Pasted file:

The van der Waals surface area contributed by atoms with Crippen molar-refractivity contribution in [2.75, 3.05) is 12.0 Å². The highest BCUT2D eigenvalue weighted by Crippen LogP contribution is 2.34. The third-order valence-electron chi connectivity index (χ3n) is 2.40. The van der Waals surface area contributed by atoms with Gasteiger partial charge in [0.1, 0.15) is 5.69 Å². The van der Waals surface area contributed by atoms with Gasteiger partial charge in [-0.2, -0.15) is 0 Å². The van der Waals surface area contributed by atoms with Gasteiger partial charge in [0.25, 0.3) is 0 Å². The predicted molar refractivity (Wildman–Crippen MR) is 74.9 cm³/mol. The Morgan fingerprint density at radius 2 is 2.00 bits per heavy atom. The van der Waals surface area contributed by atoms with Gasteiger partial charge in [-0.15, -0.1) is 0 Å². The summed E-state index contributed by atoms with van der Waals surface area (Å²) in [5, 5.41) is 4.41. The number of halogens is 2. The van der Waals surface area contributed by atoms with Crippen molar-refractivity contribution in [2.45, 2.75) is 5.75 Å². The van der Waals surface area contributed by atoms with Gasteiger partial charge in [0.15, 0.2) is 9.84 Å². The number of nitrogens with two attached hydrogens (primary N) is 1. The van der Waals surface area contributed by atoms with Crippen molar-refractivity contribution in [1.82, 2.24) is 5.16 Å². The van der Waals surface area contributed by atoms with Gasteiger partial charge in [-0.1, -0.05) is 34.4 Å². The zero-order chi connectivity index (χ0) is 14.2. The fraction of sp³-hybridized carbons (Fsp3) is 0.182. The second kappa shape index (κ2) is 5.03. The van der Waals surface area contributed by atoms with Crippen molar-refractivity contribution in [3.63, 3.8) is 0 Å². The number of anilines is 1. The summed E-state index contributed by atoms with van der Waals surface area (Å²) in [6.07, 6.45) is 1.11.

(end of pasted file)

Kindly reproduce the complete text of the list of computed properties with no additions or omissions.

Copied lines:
The van der Waals surface area contributed by atoms with Crippen molar-refractivity contribution in [2.75, 3.05) is 12.0 Å². The highest BCUT2D eigenvalue weighted by Crippen LogP contribution is 2.34. The third-order valence-electron chi connectivity index (χ3n) is 2.40. The van der Waals surface area contributed by atoms with Gasteiger partial charge in [0.1, 0.15) is 5.69 Å². The van der Waals surface area contributed by atoms with Gasteiger partial charge in [-0.2, -0.15) is 0 Å². The van der Waals surface area contributed by atoms with Gasteiger partial charge in [0.25, 0.3) is 0 Å². The predicted molar refractivity (Wildman–Crippen MR) is 74.9 cm³/mol. The Morgan fingerprint density at radius 2 is 2.00 bits per heavy atom. The van der Waals surface area contributed by atoms with Gasteiger partial charge in [-0.15, -0.1) is 0 Å². The summed E-state index contributed by atoms with van der Waals surface area (Å²) in [5, 5.41) is 4.41. The number of halogens is 2. The van der Waals surface area contributed by atoms with Crippen molar-refractivity contribution in [2.45, 2.75) is 5.75 Å². The van der Waals surface area contributed by atoms with Gasteiger partial charge in [0.15, 0.2) is 9.84 Å². The number of nitrogens with two attached hydrogens (primary N) is 1. The van der Waals surface area contributed by atoms with Crippen molar-refractivity contribution in [1.82, 2.24) is 5.16 Å². The van der Waals surface area contributed by atoms with Gasteiger partial charge in [-0.1, -0.05) is 34.4 Å². The zero-order chi connectivity index (χ0) is 14.2. The fraction of sp³-hybridized carbons (Fsp3) is 0.182. The second kappa shape index (κ2) is 5.03. The van der Waals surface area contributed by atoms with Crippen molar-refractivity contribution in [3.63, 3.8) is 0 Å². The number of anilines is 1. The summed E-state index contributed by atoms with van der Waals surface area (Å²) in [6.07, 6.45) is 1.11.